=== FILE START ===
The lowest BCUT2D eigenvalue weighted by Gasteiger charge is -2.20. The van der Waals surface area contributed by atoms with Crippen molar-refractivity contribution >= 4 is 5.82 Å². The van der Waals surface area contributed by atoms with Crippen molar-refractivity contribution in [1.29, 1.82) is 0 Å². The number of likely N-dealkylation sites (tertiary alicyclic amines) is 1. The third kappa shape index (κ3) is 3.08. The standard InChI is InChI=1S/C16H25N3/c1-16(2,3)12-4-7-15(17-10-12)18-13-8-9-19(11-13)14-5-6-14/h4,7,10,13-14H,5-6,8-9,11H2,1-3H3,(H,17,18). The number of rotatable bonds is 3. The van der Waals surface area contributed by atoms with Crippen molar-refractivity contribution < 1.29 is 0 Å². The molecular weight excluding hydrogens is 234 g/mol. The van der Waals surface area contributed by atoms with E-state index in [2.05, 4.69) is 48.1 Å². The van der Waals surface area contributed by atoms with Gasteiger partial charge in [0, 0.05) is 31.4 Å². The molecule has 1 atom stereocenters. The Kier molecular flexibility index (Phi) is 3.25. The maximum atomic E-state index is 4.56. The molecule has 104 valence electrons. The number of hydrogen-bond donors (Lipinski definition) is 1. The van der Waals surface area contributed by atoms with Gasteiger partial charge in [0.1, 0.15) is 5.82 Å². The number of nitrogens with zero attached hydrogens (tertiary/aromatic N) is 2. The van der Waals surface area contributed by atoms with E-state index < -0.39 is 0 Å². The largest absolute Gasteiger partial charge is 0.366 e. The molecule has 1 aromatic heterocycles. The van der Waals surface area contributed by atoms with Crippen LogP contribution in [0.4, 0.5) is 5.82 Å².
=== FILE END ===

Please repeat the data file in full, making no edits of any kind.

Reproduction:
The lowest BCUT2D eigenvalue weighted by Gasteiger charge is -2.20. The van der Waals surface area contributed by atoms with Crippen molar-refractivity contribution >= 4 is 5.82 Å². The van der Waals surface area contributed by atoms with Crippen molar-refractivity contribution in [1.29, 1.82) is 0 Å². The number of likely N-dealkylation sites (tertiary alicyclic amines) is 1. The third kappa shape index (κ3) is 3.08. The standard InChI is InChI=1S/C16H25N3/c1-16(2,3)12-4-7-15(17-10-12)18-13-8-9-19(11-13)14-5-6-14/h4,7,10,13-14H,5-6,8-9,11H2,1-3H3,(H,17,18). The number of rotatable bonds is 3. The van der Waals surface area contributed by atoms with Crippen molar-refractivity contribution < 1.29 is 0 Å². The molecular weight excluding hydrogens is 234 g/mol. The van der Waals surface area contributed by atoms with E-state index in [2.05, 4.69) is 48.1 Å². The van der Waals surface area contributed by atoms with Gasteiger partial charge in [0, 0.05) is 31.4 Å². The molecule has 1 atom stereocenters. The Kier molecular flexibility index (Phi) is 3.25. The maximum atomic E-state index is 4.56. The molecule has 104 valence electrons. The number of hydrogen-bond donors (Lipinski definition) is 1. The van der Waals surface area contributed by atoms with Gasteiger partial charge in [0.1, 0.15) is 5.82 Å². The number of nitrogens with zero attached hydrogens (tertiary/aromatic N) is 2. The van der Waals surface area contributed by atoms with E-state index < -0.39 is 0 Å². The largest absolute Gasteiger partial charge is 0.366 e. The molecule has 1 aromatic heterocycles. The van der Waals surface area contributed by atoms with Crippen LogP contribution in [0.4, 0.5) is 5.82 Å².